Monday, April 11, 2016

What don't you understand?

Just as we use our words to communicate and express ourselves it is even more important that we understand what is being said.  Obvious right?

We take this for granted.  Sounds and words enter our auditory periphery, we hear them, and now its up to our brains to make sense of it all within milliseconds.

Individuals with aphasia can have difficulty with the 'processing' piece of communication (it obviously varies in each person).  There are many factors that can contribute to this difficulty of processing language:

#1 extraneous noises -  babies crying, kids fighting, walking down a busy street, crowded restaurants.
#2 complicated sentence structures and figurative language
#3 phone conversations

Ayal initially had a very difficult time trying to focus on any particular sentence the first couple of years. That complicated a lot of things.  Not only could he not express himself but now I had to change the way I spoke to him! I had to shorten my sentences and frequently 'check-in' to make sure he understood basic concepts of time, space, numbers, days of the week.  Phone conversations were almost impossible as it was imperative for him to look at my face to understand what I was trying to communicate.  We joke about husbands and wives not communicating well with each other, but if there was a prize for "the worst communicative couple", we would have received that award.

Explaining pick up times and places always got misconstrued.  "I will pick you up in front of this bank at 2pm."  Did he comprehend in front of this bank?  This could easily have been inferred as in front of the bank on this side of the street or on the opposite side of the street.  But it was still in front of the bank, no? Did he really understand 2pm?  Not always.  I learned this mistake pretty quickly as well.  It was important that I did all of the following for time related concepts:  Speak it, hold up two fingers, show him on his watch and mine and have him repeat all of these acts by himself so that I knew he understood.

This is the part where I exude my somewhat pessimistic side.

Conversing with each other became this dreaded back and forth game of ping pong, which required constant checking in, became routine but very exhausting, especially when you don't have ALL the time in the world to be supportive and calm. When our kids used to fight (of course they are all angels now), this added to our highly coveted 'calm factor', which we lacked.  How does an individual try to process language when they are distracted by their children's angelic screaming voices?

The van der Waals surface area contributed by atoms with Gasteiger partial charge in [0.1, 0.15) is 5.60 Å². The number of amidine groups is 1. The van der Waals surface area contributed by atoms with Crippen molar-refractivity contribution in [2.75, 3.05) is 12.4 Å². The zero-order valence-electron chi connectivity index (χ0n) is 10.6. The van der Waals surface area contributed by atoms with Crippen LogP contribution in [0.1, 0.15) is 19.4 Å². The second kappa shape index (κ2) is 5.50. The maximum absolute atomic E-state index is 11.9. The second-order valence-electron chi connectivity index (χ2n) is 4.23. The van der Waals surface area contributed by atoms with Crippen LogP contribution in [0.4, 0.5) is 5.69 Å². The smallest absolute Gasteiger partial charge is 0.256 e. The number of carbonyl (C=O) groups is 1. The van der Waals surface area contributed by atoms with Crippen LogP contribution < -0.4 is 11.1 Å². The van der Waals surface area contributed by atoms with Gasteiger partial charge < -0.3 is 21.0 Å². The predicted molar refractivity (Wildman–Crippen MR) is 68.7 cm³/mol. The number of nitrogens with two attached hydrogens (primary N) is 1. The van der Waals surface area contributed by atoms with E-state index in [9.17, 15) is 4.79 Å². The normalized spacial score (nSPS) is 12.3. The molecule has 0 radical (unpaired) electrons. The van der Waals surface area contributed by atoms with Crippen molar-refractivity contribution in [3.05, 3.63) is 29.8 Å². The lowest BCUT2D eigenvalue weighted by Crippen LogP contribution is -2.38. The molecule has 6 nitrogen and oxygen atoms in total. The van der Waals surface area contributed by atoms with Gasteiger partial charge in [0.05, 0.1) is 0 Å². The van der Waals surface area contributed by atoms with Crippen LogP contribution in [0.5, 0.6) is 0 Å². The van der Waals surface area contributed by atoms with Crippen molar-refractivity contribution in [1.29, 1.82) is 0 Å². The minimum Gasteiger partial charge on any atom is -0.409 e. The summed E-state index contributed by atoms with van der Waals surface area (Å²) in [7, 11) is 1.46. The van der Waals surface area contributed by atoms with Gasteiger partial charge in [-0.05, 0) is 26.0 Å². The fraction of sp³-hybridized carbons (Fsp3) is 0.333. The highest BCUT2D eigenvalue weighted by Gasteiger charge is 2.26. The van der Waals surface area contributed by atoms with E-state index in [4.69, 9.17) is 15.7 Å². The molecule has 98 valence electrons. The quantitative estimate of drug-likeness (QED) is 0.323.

I couldn't accept the fact that it was hard for him to comprehend my words, and he was frustrated that I didn't understand him.  It almost becomes this existential crisis of feeling trapped in a crowded shopping mall desperately trying to find the nearest exit.

At the time, this was all very disheartening because  I knew he wasn't mentally challenged nor psychologically unstable.  He had and still has aphasia - that was the cold, hard truth.

The challenging part for someone whose loved one has aphasia is that WE don't always understand. We don't understand that processing language is a very labor intensive physiological process, and we take this for granted.  We don't always learn from our mistakes for the first, second, or even third time, when we experience 'miscommunications' with our loved ones, but we are aware that we need to try harder next time.  

[I highly recommend the 5 message steps of "The New Conversations Initiative" for effective communication to prompt us in filling in the blanks in our conversations with our loved ones:
          1. "When I saw/heard...."
          2. "I felt....."
          3. "because I need/want...."
          4. "and now I want (then I wanted)..."
          5. "so that..."
Sample:  When I saw the dirty dishes in the sink, I felt annoyed, because I wanted a clean kitchen, so                 that our guests wouldn't think we're slobs". ]